College students encounter extraordinary stress during their academic careers, specifically during mid-terms and finals weeks. Juggling classes, studying, jobs, personal relationships, and life, in general, can be overwhelming.
Exercise is not only beneficial for physical health but also enhances mental health and academic success.
Research has shown time and time again that as little as 5-minutes of daily physical activity can reduce fatigue, improve alertness and concentration, and enhance overall cognitive function (ADAA).
Taking the time for physical activity during finals week may be as important as studying for students’ academic performance!
Participation in Campus Recreation Results in…
- Higher reported GPA
- Positive academic outcomes
- Positive impact on student retention
- Higher reported benefits to overall wellness, including physical health, psychosocial health, and learning outcomes
TIPS FOR STAYING ACTIVE DURING FINALS
- Set Small Daily Goals: Psychologists studying how exercise relieves anxiety and depression suggest that a 10-minute walk may be just as good as a 45-minute workout. (ADAA). A long strenuous workout can be overwhelming when you have various studies to do. Start with a goal of a 10-minute walk every day. If possible, try to achieve ACSM’s recommended 150 minutes of weekly aerobic physical activity for improved health.
- Enjoy your Exercise: Plan to do physical activity that you actually enjoy. During the high-stress time of studying, your breaks should add joy to your day. Activities like juggling a soccer ball, shooting hoops, playing with your siblings outside, or jumping on your bike all count as physical activity. Find out what you enjoy by trying 10-minutes of different activities or checking out online or in-person fitness & wellness classes.
- Avoid Stressful Workouts: Stress is stress. If you feel stressed or overwhelmed during finals week, it might be a good idea to do a low-stress workout to give your mind and body time to downregulate. This might not be the best time to do a high-intensity interval session. Try out yoga, meditation, or a nature walk.
- Call an Exercise Friend- Lean on your buddies during stressful times. Use your friends to hold you accountable for your workout plan or talk out your stresses on a walk. Your personal trainer or class instructor can also be a friend to work out with!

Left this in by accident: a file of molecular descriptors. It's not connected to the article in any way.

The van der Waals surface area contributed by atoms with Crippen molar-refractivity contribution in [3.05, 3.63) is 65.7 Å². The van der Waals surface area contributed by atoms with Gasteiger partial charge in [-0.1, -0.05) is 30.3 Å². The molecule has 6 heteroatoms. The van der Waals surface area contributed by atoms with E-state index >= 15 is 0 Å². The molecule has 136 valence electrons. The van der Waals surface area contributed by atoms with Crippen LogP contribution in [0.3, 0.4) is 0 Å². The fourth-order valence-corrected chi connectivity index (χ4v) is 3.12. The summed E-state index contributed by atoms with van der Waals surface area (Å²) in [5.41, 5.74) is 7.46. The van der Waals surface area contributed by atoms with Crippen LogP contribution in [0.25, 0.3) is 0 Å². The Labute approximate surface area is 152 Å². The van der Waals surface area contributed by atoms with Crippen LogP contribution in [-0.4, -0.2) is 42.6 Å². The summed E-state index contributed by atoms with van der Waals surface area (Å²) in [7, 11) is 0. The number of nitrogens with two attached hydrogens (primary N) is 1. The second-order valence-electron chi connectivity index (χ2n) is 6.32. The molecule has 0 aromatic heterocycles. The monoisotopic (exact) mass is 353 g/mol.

- Follow the 50/10 Regimen: A tip to staying alert and focused is actually to step away from your studies on a scheduled basis. Next time you sit down to study, set your alarm for 50-minutes; when that alarm goes off, take a set 10-minute break. Use this break to stand up, stretch, drink a glass of water, and move. Follow this regimen for your entire study session to enhance mental and physical health.
- Schedule Your Workout: Make your workout a priority. Set the alarm in your phone for your workout and stick to that timeframe. Whether it’s 5 minutes or 60 minutes, we all need a set time period to stay on schedule.
- Stretch or Strengthen At Your Desk: If you feel like you cannot step away from your studies, try a desk stretch or strength routine for as little as 2 minutes! This will help improve blood flow and posture during your study session. Check out Recreation On Demand for a guided desk break session.
- Workout Guilt-Free: Remind yourself that a quick 10-minute movement break is beneficial to your academic performance. Try to push away the “guilt” of not studying and know that you are benefitting your health and academics at the same time… now that’s being time-efficient!
Exercise. (2016, September 21). Retrieved from https://www.jedfoundation.org/exercise/?gclid=Cj0KCQjwytOEBhD5ARIsANnRjVh9IqATBJd1FaVrxhn5ndto2WmJUH3r6Wc1cqa8ESGOgujfjALrOpwaAvIAEALw_wcB#card=2
Vasold, KL; Deere; SJ; & Pivarnik, JM. (2019). Benefits of campus recreation: Results of the 2011-2016 recreation & wellness benchmark. Corvallis, OR: NIRSA.
Written By: Bethann Wittig, MPH
Rutgers Recreation Fitness & Personal Training Coordinator
RRCA Running Coach; NASM-CPT